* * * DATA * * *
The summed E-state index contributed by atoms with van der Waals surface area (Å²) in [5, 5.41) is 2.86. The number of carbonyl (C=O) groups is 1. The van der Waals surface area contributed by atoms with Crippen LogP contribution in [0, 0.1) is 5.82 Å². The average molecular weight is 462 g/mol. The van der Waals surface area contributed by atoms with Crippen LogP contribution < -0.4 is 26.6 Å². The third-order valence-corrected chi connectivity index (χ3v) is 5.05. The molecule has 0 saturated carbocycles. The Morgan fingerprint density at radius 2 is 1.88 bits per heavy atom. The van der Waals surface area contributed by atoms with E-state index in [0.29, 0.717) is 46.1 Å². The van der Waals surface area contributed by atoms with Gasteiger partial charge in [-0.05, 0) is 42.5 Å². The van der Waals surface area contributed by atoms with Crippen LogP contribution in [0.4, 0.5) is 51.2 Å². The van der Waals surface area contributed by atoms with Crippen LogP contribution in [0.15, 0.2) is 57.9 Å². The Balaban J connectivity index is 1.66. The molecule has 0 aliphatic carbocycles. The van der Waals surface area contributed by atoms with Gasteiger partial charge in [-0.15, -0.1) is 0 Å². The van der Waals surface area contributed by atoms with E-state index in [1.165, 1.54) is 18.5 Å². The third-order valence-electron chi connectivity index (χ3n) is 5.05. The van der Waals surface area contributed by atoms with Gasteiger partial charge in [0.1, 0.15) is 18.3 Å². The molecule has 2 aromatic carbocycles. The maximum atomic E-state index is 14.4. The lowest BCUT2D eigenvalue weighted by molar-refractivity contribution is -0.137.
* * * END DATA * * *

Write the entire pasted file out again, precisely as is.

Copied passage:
The summed E-state index contributed by atoms with van der Waals surface area (Å²) in [5, 5.41) is 2.86. The number of carbonyl (C=O) groups is 1. The van der Waals surface area contributed by atoms with Crippen LogP contribution in [0, 0.1) is 5.82 Å². The average molecular weight is 462 g/mol. The van der Waals surface area contributed by atoms with Crippen LogP contribution < -0.4 is 26.6 Å². The third-order valence-corrected chi connectivity index (χ3v) is 5.05. The molecule has 0 saturated carbocycles. The Morgan fingerprint density at radius 2 is 1.88 bits per heavy atom. The van der Waals surface area contributed by atoms with E-state index in [0.29, 0.717) is 46.1 Å². The van der Waals surface area contributed by atoms with Gasteiger partial charge in [-0.05, 0) is 42.5 Å². The van der Waals surface area contributed by atoms with Crippen LogP contribution in [0.4, 0.5) is 51.2 Å². The van der Waals surface area contributed by atoms with Crippen LogP contribution in [0.15, 0.2) is 57.9 Å². The Balaban J connectivity index is 1.66. The molecule has 0 aliphatic carbocycles. The van der Waals surface area contributed by atoms with Gasteiger partial charge in [-0.15, -0.1) is 0 Å². The van der Waals surface area contributed by atoms with E-state index in [1.165, 1.54) is 18.5 Å². The third-order valence-electron chi connectivity index (χ3n) is 5.05. The van der Waals surface area contributed by atoms with Gasteiger partial charge in [0.1, 0.15) is 18.3 Å². The molecule has 2 aromatic carbocycles. The maximum atomic E-state index is 14.4. The lowest BCUT2D eigenvalue weighted by molar-refractivity contribution is -0.137.